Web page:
“Those who know nothing of foreign languages know nothing of their own.”– Johann Wolfgang von Goethe
For TOO long we have allowed to creep insidiously into the educational assumptions of this State the myth that “everyone speaks English” – simply not true of three-quarters of the world’s people. And so the State continues to languish firmly at the bottom of the EU league table of multilingualism. A Eurobarometer survey (2006) found that while 56 per cent of EU citizens say they can converse in a language other than their mother tongue, in Ireland two-thirds say they can’t speak another language.
Ireland’s abysmal record is highlighted in a recent important Royal Irish Academy report, The National Languages Strategy,which notes that the Republic is the only EU country, bar one, where a foreign language is not compulsory at any stage in the main education curriculum. And it warns that the situation is being exacerbated by the erosion of the matriculation requirement for a foreign language for NUI admission.
The report, which argues that the linguistic underperformance is affecting economic competitiveness, makes a strong and welcome case for increased language teaching to children as young as four, an increase in language teacher numbers at all levels and support for language-assistant programmes, an impostion of compulsory foreign language requirements in the curriculum and in third level access, and use of the Transition year to explore other languages.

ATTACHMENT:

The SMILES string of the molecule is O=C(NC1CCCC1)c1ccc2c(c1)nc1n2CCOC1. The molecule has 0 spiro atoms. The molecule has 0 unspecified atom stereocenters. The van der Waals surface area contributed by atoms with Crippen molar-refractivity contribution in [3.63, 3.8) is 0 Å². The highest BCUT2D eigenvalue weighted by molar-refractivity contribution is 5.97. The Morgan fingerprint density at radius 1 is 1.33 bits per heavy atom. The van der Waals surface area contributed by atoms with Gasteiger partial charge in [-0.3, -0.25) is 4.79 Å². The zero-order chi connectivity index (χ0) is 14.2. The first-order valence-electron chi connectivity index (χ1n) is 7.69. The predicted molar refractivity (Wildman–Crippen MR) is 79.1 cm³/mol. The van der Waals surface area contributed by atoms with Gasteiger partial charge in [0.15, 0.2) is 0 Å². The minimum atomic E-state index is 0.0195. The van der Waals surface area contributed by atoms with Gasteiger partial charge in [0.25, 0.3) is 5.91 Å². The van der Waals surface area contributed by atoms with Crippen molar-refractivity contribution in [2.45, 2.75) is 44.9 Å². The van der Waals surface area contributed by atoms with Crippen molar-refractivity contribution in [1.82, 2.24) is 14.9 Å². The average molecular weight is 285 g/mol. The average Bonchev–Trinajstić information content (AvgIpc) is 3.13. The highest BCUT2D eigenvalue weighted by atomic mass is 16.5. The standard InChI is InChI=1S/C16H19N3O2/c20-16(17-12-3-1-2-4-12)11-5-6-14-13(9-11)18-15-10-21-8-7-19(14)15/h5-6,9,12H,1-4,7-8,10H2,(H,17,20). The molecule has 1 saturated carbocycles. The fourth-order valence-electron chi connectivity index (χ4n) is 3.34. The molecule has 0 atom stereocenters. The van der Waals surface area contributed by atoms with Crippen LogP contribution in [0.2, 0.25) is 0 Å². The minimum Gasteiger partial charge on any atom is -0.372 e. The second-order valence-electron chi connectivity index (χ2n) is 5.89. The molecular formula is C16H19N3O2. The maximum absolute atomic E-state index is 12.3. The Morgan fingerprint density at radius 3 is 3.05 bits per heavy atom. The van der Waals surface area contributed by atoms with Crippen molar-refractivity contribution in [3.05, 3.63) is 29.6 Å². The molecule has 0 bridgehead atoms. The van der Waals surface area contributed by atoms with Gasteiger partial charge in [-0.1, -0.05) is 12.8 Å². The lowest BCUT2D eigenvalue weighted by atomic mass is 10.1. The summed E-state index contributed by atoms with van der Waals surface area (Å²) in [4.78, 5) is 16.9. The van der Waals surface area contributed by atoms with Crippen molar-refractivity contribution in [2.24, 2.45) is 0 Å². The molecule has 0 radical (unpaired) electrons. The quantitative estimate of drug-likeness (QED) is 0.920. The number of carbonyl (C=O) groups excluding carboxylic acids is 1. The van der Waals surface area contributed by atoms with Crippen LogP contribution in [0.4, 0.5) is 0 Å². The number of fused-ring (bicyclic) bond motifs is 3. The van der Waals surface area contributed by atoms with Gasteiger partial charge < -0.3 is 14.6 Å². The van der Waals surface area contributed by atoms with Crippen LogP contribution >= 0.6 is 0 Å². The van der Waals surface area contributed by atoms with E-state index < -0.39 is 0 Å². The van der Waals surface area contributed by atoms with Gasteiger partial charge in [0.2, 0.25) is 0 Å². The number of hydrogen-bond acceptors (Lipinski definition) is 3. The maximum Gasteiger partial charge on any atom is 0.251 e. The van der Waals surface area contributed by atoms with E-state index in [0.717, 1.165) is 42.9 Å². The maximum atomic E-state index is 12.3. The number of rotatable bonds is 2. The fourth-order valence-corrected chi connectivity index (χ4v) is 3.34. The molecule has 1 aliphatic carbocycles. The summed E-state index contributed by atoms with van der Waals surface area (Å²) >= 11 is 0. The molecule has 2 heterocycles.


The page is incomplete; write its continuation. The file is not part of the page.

Crucially, it’s also not just about an economic case. Language learning is essential to understanding other cultures and for a rounded education. A campaigner for language awareness Eric Hawkins once wrote that its study serves to, “emancipate the learner from parochialism”. In truth, to read in translation is to see through a glass only darkly.
At a student “raft” debate in Trinity on Thursday night academics each made the case for their discipline to be saved ahead of others. Head of the school of languages Dr Sarah Smyth spoke with passion for hers: “We survive because we are useful: useful in our ability to see in colour, in three dimensions, to speak with others as others and as equals, to avoid wars, to barter goods, to learn from other cultures, to adapt to changed circumstance, to dream of what is not, but might be, to imagine, to exchange the present for the future.”
More’s the shame, the philistines voted to save maths.